With the Wimbledon Championships underway, we sat down with professional tennis coach Alex Ward to learn what it takes to get court-ready for the year’s biggest tournament
“With tennis, you need the body to be adaptable and robust in all muscle groups,” says Alex. The former tennis player moved into coaching after retiring from the game in 2018 and is now working with GB number 6 and number 147 in the world, Katie Swan.
“When it comes to training, the most important thing is to stay healthy and injury free, and to be able to keep banking good days and good weeks. I’ll happily call a session early if I think there’s a high injury risk or we’re pushing too hard,” he says.
Katie was a wildcard entrant at this year’s tournament, leading the charge of seven British hopefuls, including Cameron Norrie and Katie Boulter, but was sadly beaten by Swiss player Belinda Bencic.
When it comes to Katie’s training, Alex’s typical cycle consists of six days of sessions with one complete rest day per week. The sessions involve a combination of tennis, speed endurance and strength.
“It’s important to have a diverse flow of sessions, so we try to schedule easier days around the harder ones,” he says. “Not only does this get the body accustomed to the load, but it also gives Katie the mental confidence needed going into tournaments.”
Strength, agility and tennis sessions are all a part of a professional tennis player’s typical routine. Injury prevention is also important: this involves band work with low weights and high reps.
Training also varies depending on whether the tournament is on a grass or clay court. Wimbledon, for example, takes place on a grass court, where Alex notes that the ball has a lower bounce, so Katie has been doing more glute work to keep her strong in low positions. There’s also a variety of other training techniques that coaches use, which may come as a surprise.
“Spikeball is a great tool for a tennis warm up,” says Alex. “We’ve been playing a lot of one-on-ones, which really increase the heart rate and reactions.” He adds that interval training with 25 seconds in between reps is “fantastic for tennis players”, as that’s the exact amount of time they get in between each point.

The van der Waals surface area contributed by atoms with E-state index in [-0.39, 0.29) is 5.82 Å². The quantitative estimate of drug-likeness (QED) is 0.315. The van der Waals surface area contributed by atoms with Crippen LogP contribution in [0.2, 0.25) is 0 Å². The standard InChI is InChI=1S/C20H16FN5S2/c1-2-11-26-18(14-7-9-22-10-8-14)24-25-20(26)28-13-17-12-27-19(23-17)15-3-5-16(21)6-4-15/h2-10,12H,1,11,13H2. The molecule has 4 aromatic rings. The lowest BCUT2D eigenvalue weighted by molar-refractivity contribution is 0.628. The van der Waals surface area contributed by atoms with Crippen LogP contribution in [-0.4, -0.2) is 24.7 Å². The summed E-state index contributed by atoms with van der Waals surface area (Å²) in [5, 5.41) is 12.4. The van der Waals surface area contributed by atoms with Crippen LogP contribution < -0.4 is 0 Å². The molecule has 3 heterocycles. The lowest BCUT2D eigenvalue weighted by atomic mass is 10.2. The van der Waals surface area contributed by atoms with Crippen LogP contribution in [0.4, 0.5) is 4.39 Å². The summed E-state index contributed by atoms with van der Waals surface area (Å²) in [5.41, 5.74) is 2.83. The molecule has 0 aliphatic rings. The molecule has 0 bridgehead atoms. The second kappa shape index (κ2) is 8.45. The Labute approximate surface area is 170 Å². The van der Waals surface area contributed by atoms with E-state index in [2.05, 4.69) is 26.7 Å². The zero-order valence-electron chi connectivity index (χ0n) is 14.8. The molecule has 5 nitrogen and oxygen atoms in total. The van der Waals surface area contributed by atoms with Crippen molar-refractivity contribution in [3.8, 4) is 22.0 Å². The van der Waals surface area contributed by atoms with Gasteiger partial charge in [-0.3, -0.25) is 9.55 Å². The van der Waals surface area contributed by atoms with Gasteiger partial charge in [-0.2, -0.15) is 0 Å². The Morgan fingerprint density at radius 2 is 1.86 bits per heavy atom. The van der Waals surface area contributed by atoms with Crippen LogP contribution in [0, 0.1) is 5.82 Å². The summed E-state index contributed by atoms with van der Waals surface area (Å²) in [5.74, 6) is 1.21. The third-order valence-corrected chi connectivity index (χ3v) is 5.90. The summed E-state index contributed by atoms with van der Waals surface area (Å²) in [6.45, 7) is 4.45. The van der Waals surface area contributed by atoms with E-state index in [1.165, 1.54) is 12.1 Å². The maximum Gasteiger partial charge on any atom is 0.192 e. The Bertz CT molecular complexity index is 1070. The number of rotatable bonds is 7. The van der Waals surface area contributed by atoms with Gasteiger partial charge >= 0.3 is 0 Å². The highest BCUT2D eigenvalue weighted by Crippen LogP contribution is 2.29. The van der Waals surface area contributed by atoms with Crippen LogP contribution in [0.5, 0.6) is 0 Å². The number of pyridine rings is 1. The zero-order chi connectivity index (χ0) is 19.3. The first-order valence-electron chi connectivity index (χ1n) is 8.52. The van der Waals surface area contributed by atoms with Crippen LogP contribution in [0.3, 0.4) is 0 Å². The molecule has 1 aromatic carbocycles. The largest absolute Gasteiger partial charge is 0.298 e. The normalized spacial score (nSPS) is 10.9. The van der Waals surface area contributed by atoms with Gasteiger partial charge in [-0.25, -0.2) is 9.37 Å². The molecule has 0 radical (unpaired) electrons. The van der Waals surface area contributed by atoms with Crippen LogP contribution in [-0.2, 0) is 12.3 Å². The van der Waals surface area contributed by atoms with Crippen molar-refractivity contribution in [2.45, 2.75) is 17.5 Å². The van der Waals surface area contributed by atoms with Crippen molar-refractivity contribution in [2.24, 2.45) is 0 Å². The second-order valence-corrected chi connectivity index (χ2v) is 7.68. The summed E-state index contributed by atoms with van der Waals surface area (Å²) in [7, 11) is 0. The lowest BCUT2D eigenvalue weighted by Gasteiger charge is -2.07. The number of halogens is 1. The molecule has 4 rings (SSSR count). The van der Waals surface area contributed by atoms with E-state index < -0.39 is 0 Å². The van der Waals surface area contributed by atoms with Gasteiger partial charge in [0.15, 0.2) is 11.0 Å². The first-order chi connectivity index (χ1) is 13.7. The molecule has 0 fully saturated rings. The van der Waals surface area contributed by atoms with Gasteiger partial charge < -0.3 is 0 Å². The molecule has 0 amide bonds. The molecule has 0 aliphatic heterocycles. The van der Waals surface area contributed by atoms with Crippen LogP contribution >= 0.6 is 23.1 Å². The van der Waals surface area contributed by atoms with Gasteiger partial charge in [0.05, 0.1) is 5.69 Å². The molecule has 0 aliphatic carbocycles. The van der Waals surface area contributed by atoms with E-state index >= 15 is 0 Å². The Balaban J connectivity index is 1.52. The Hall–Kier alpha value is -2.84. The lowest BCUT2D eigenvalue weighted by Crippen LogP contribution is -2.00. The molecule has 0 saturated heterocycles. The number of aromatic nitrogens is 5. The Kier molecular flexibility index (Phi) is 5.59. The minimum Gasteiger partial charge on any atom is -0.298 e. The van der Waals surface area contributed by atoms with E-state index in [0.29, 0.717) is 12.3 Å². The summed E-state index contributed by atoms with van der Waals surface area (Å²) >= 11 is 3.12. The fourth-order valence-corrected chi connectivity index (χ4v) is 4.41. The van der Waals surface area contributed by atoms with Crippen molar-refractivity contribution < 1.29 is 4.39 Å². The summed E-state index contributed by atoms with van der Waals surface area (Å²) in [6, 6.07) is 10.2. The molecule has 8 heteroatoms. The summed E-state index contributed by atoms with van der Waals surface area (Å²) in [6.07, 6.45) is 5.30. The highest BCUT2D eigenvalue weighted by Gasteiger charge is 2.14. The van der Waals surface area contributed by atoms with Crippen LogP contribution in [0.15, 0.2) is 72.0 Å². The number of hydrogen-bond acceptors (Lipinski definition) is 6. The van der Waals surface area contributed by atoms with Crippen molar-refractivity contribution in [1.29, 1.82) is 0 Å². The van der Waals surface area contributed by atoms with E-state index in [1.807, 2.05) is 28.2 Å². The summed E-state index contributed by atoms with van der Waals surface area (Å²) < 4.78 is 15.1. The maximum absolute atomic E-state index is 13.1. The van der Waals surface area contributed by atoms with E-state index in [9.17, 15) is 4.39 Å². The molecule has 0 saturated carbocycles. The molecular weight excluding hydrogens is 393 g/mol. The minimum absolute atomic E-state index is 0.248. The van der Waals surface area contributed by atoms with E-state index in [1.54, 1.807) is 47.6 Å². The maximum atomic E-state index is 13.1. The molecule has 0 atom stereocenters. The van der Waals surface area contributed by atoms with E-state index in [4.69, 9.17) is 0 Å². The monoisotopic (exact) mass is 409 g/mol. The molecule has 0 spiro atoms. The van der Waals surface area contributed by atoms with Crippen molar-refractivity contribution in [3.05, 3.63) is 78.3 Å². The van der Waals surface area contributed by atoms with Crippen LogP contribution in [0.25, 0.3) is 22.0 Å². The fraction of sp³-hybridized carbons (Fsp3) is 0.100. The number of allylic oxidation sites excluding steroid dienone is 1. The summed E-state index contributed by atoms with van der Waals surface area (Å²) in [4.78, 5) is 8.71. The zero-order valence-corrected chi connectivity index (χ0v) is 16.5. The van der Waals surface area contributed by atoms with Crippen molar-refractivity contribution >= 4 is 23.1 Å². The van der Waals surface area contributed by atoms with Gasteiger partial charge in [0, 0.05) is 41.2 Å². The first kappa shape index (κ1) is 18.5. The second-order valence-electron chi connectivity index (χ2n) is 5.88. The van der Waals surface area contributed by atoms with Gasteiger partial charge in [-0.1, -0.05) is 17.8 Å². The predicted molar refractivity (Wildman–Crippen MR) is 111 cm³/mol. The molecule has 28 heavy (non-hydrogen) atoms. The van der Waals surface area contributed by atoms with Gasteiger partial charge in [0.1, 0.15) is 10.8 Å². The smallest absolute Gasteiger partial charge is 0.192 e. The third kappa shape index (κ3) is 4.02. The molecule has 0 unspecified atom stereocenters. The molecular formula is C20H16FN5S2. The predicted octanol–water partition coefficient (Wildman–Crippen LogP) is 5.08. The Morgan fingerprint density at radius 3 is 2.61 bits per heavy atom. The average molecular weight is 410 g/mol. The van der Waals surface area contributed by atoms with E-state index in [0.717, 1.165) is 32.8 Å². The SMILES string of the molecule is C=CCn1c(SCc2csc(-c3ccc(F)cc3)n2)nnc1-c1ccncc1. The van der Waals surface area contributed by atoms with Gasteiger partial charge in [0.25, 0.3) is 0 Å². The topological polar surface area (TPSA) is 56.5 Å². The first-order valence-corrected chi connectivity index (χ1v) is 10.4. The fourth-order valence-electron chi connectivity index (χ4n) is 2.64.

What does the diet of a pro athlete look like?
While we all know the importance of training when it comes to professional athletes, nutrition is equally as integral.
“In general, a varied diet that’s high in calories is brilliant for a pro tennis player. Particularly pre-match, we look at a high-calorie meal the night before and some easy-to-digest carbs about two hours before,” explains Alex. “Matches can last anywhere from 45 minutes to four hours, so it’s important to make sure you have a good feed.”
Alex adds that, when it comes to hydration, drinks that contain electrolytes are of critical importance.
Coconut water is great for this, as the drink naturally contains a variety of electrolytes, including magnesium, potassium and calcium. You can also find many players opting for Lucozade Sport, which contains sodium, the main electrolyte lost in sweat.
“Some tournaments are in very hot places, and if you don’t get your hydration right, you’re screwed. This actually needs to begin in the preceding days before the match.”
Bananas tend to be a go-to method of court fuel for a lot of players, but Alex points to dates as being a “great choice” for getting energy into your system quickly.
Energy gels are also useful for delaying fatigue and allowing the player to maintain a higher level of intensity for longer. Containing a concentrated source of carbohydrates, the gel is quickly absorbed and can help to maintain blood sugar levels. And speaking of energy, caffeine is also suggested as a perfect power boost.
“Caffeine is great about 60 minutes before a match, if the player can tolerate it,” says Alex. “It’s probably the best legal performance-enhancing drug out there!”
What does a tennis player do to rest?
There’s no better way to rest and rejuvenate the body than to sleep, and the same goes for professional athletes.
“Nothing compares to sleep,” explains Alex. “There are lots of useful tools and equipment that can give you a minor benefit in recovery, but sleep is number one.”
Yoga, stretching and massages are also useful methods of muscle recovery, however, every player is different, and Alex warns that what might work for one may not necessarily be beneficial for another.
Above all, the coach emphasises the importance of players switching off from the sport when they can.
“Training and tournaments can be very tough at times, so players will need to be with their loved ones and do hobbies that will help them recover mentally and come back hungry and eager,” he says.
“Meditation is fantastic, too,” Alex adds. “Tennis is as much of a mental sport as it is a physical one, so it’s often the player in the better headspace who will come out on top.”